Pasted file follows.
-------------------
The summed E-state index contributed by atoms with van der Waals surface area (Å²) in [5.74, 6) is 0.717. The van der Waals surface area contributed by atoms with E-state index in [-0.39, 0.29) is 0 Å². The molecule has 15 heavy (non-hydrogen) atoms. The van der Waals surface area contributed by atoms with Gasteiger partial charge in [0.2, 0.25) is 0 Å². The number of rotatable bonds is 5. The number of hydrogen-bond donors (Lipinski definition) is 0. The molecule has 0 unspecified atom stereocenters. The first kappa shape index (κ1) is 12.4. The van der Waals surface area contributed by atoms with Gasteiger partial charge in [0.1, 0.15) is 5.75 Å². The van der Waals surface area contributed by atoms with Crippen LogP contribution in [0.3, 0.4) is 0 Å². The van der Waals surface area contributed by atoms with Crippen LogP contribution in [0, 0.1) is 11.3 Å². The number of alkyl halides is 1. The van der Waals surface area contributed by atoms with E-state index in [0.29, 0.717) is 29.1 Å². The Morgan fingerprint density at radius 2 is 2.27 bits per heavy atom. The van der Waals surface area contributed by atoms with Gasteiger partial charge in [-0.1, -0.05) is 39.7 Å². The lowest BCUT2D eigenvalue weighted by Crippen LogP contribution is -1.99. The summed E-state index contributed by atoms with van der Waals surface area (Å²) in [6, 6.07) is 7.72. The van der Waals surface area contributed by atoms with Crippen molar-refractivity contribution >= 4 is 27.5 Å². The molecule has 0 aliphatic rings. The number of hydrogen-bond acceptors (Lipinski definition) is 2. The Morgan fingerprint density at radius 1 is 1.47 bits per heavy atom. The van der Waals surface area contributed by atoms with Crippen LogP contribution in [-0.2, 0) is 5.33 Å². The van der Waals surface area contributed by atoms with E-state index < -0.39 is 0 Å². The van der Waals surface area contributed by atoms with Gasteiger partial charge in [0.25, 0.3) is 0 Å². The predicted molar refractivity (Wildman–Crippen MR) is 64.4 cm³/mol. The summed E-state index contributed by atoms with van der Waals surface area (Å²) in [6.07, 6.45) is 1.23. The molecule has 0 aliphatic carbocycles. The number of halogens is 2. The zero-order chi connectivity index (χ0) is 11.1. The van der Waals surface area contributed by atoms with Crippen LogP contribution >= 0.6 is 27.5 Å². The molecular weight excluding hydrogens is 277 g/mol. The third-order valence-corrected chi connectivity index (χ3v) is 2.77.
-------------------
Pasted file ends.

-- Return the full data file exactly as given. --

The summed E-state index contributed by atoms with van der Waals surface area (Å²) in [5.74, 6) is 0.717. The van der Waals surface area contributed by atoms with E-state index in [-0.39, 0.29) is 0 Å². The molecule has 15 heavy (non-hydrogen) atoms. The van der Waals surface area contributed by atoms with Gasteiger partial charge in [0.2, 0.25) is 0 Å². The number of rotatable bonds is 5. The number of hydrogen-bond donors (Lipinski definition) is 0. The molecule has 0 unspecified atom stereocenters. The first kappa shape index (κ1) is 12.4. The van der Waals surface area contributed by atoms with Gasteiger partial charge in [0.1, 0.15) is 5.75 Å². The van der Waals surface area contributed by atoms with Crippen LogP contribution in [0.3, 0.4) is 0 Å². The van der Waals surface area contributed by atoms with Crippen LogP contribution in [0, 0.1) is 11.3 Å². The number of alkyl halides is 1. The van der Waals surface area contributed by atoms with E-state index in [0.29, 0.717) is 29.1 Å². The Morgan fingerprint density at radius 2 is 2.27 bits per heavy atom. The van der Waals surface area contributed by atoms with Gasteiger partial charge in [-0.1, -0.05) is 39.7 Å². The lowest BCUT2D eigenvalue weighted by Crippen LogP contribution is -1.99. The summed E-state index contributed by atoms with van der Waals surface area (Å²) in [6, 6.07) is 7.72. The van der Waals surface area contributed by atoms with Crippen molar-refractivity contribution >= 4 is 27.5 Å². The molecule has 0 aliphatic rings. The number of hydrogen-bond acceptors (Lipinski definition) is 2. The Morgan fingerprint density at radius 1 is 1.47 bits per heavy atom. The van der Waals surface area contributed by atoms with Crippen LogP contribution in [-0.2, 0) is 5.33 Å². The van der Waals surface area contributed by atoms with E-state index < -0.39 is 0 Å². The van der Waals surface area contributed by atoms with Gasteiger partial charge in [0.25, 0.3) is 0 Å². The predicted molar refractivity (Wildman–Crippen MR) is 64.4 cm³/mol. The summed E-state index contributed by atoms with van der Waals surface area (Å²) in [6.07, 6.45) is 1.23. The molecule has 0 aliphatic carbocycles. The number of halogens is 2. The zero-order chi connectivity index (χ0) is 11.1. The van der Waals surface area contributed by atoms with Crippen LogP contribution >= 0.6 is 27.5 Å². The molecular weight excluding hydrogens is 277 g/mol. The third-order valence-corrected chi connectivity index (χ3v) is 2.77.